The menu has a selection of dishes designed for sharing, which suited us perfectly as we were able to try little bits of everything. We started with the tempura eggplant miso, a deep fried take on the classic nasu dengaku. The tempura batter was wonderfully light, encasing soft pieces of eggplant and drizzled with a sweet miso sauce, sesame seeds and shallots.
The beef tataki was like no other I’d had, with super thin slices of fatty raw beef that melted in the mouth, with nutty-tasting wild rice for texture and a light ginger dressing.
One of the best things about visiting Hokkaido is the amazing seafood, particularly the crab and scallops. Hokkaido scallops are plump and sweet, and especially sweet when eaten raw. The hokkaido scallop dish at Cho Cho San played up the sweetness of the scallops by contrasting it against the umami flavours of the katsuoboshi (dried bonito) and the tangy flavour of yuzu. There was also chopped radish and wakame seawood for colour.
Japan is a country that is a little obsessed with the cute and cuddly. You’ll see kawaii mascots everywhere in Japan promoting TV channels, transport passes and even the cities and prefectures themselves! So when I see the logo of Harajuku Gyoza with its cutesy face, it’s almost like I’m back in Japan.
Inside, the kawaii theme continues with Japanese-patterned melamine plates and light fixtures saying ‘HAI!’. The menu is equally as cutesy, proclaiming “Welcome, Customer-san!”, before comparing your appetite to Godzilla and saying “We want your happy face”. As for the food items, naturally the menu is gyoza-heavy but there are also other Japanese side dishes and izakaya style dishes available.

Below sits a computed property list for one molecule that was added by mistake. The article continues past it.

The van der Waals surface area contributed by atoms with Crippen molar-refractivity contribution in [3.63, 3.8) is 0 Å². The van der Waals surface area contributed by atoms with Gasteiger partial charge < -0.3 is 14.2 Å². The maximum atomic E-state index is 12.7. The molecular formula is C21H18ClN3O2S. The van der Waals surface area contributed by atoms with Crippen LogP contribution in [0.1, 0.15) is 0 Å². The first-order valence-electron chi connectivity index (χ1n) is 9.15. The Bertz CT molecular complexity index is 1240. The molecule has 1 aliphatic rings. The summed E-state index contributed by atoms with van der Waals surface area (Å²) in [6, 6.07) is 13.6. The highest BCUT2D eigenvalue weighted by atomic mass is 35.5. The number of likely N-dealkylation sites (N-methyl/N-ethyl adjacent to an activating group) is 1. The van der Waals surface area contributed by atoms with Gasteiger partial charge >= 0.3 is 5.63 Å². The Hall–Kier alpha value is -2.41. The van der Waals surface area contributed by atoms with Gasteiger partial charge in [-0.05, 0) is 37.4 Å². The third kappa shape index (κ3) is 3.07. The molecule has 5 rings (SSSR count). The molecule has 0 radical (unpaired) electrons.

There are 5 gyoza dishes at $8 each, and we manage to try 3 out of the 5. For the pork, chicken and duck gyoza, you can choose to have these either grilled or poached. We’re after the crispy burnished bottoms of the fried variety, so we choose to have our pork and duck gyoza fried.
Yes you heard right… Buns AND Balls. Get your minds out of the gutter people – we’re talking burger buns and meatballs here! And that’s exactly what the new Buns & Balls in Potts Point offers – a selection of tasty meatballs and juicy burgers.
Of course before we get into the buns and balls, we have a couple of drinks. At Buns & Balls, they have freshly made juice cocktails and we choose to sample the pineapple, ginger beer, vodka and bitters one first. I’m not a huge fan of ginger but thankfully this isn’t too gingery, and it’s also not tooth-achingly sweet because of the acidity from the pineapple juice. The watermelon, lime and vodka cocktail is equally as refreshing and is perfect for the upcoming warm summer nights.
We tried a selection of the meatballs on offer, as well as some of the spicy Louisiana wings. I enjoyed the barramundi croquettes with tartare sauce which reminded me a little bit of fish fingers. The crispy tofu balls were bathed in the deep fryer for a nice crispy outside and firm tofu on the inside. Both the chicken meatballs and wings used the same hotsauce and blue cheese dipping sauce, so they tasted very similar, though I preferred the wings to the chicken meatballs. The beef and pork meatballs with napoletana sauce and grated cheese on top were by far my favourite, reminding me of a classic meatball made by an Italian nonna!